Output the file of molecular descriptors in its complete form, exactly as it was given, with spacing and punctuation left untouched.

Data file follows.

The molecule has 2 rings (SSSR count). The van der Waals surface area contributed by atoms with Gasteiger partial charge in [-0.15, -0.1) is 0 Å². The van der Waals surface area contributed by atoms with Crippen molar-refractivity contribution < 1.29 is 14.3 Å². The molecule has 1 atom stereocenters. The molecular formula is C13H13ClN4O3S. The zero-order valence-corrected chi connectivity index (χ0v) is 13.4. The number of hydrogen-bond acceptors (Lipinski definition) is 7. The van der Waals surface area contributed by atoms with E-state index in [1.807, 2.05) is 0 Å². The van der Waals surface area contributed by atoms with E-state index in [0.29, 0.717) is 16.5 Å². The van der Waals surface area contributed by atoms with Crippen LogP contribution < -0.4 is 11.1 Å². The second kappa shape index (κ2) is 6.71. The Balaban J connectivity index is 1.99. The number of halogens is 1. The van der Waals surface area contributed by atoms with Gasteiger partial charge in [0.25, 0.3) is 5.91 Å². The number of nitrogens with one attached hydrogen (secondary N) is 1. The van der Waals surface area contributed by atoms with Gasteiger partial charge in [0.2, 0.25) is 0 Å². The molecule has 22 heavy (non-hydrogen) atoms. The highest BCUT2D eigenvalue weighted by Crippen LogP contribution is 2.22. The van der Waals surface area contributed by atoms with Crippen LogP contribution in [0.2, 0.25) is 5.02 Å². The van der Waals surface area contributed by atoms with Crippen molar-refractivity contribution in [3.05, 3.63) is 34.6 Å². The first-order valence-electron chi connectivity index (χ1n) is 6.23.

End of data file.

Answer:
The molecule has 2 rings (SSSR count). The van der Waals surface area contributed by atoms with Gasteiger partial charge in [-0.15, -0.1) is 0 Å². The van der Waals surface area contributed by atoms with Crippen molar-refractivity contribution < 1.29 is 14.3 Å². The molecule has 1 atom stereocenters. The molecular formula is C13H13ClN4O3S. The zero-order valence-corrected chi connectivity index (χ0v) is 13.4. The number of hydrogen-bond acceptors (Lipinski definition) is 7. The van der Waals surface area contributed by atoms with E-state index in [1.807, 2.05) is 0 Å². The van der Waals surface area contributed by atoms with E-state index in [0.29, 0.717) is 16.5 Å². The van der Waals surface area contributed by atoms with Crippen LogP contribution < -0.4 is 11.1 Å². The second kappa shape index (κ2) is 6.71. The Balaban J connectivity index is 1.99. The number of halogens is 1. The van der Waals surface area contributed by atoms with Gasteiger partial charge in [0.25, 0.3) is 5.91 Å². The number of nitrogens with one attached hydrogen (secondary N) is 1. The van der Waals surface area contributed by atoms with Gasteiger partial charge in [0.2, 0.25) is 0 Å². The molecule has 22 heavy (non-hydrogen) atoms. The highest BCUT2D eigenvalue weighted by Crippen LogP contribution is 2.22. The van der Waals surface area contributed by atoms with Crippen LogP contribution in [0.2, 0.25) is 5.02 Å². The van der Waals surface area contributed by atoms with Crippen molar-refractivity contribution in [3.05, 3.63) is 34.6 Å². The first-order valence-electron chi connectivity index (χ1n) is 6.23.